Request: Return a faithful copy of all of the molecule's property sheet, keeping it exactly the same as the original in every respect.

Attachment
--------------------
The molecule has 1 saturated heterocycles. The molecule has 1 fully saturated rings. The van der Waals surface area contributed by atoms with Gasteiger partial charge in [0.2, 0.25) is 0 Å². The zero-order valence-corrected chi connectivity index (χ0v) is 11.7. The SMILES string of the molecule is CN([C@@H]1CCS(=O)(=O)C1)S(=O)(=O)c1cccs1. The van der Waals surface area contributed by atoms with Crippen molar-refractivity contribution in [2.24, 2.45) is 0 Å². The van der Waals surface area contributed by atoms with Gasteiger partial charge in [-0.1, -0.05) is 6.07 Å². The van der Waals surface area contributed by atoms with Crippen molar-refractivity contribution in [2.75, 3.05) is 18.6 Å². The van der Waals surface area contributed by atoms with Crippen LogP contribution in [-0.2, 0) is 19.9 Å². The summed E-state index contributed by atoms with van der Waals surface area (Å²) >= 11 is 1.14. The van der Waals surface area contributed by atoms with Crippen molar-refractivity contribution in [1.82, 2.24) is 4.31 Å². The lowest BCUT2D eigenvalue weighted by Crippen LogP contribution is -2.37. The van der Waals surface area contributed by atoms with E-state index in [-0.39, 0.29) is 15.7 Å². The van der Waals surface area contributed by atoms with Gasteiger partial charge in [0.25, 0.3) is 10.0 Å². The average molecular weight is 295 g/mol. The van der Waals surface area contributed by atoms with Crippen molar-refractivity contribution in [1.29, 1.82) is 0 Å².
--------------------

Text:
The molecule has 1 saturated heterocycles. The molecule has 1 fully saturated rings. The van der Waals surface area contributed by atoms with Gasteiger partial charge in [0.2, 0.25) is 0 Å². The zero-order valence-corrected chi connectivity index (χ0v) is 11.7. The SMILES string of the molecule is CN([C@@H]1CCS(=O)(=O)C1)S(=O)(=O)c1cccs1. The van der Waals surface area contributed by atoms with Crippen molar-refractivity contribution in [2.24, 2.45) is 0 Å². The van der Waals surface area contributed by atoms with Gasteiger partial charge in [-0.1, -0.05) is 6.07 Å². The van der Waals surface area contributed by atoms with Crippen molar-refractivity contribution in [2.75, 3.05) is 18.6 Å². The van der Waals surface area contributed by atoms with Crippen LogP contribution in [-0.2, 0) is 19.9 Å². The summed E-state index contributed by atoms with van der Waals surface area (Å²) >= 11 is 1.14. The van der Waals surface area contributed by atoms with Crippen molar-refractivity contribution in [1.82, 2.24) is 4.31 Å². The lowest BCUT2D eigenvalue weighted by Crippen LogP contribution is -2.37. The van der Waals surface area contributed by atoms with E-state index in [-0.39, 0.29) is 15.7 Å². The van der Waals surface area contributed by atoms with Gasteiger partial charge in [0.25, 0.3) is 10.0 Å². The average molecular weight is 295 g/mol. The van der Waals surface area contributed by atoms with Crippen molar-refractivity contribution in [1.29, 1.82) is 0 Å².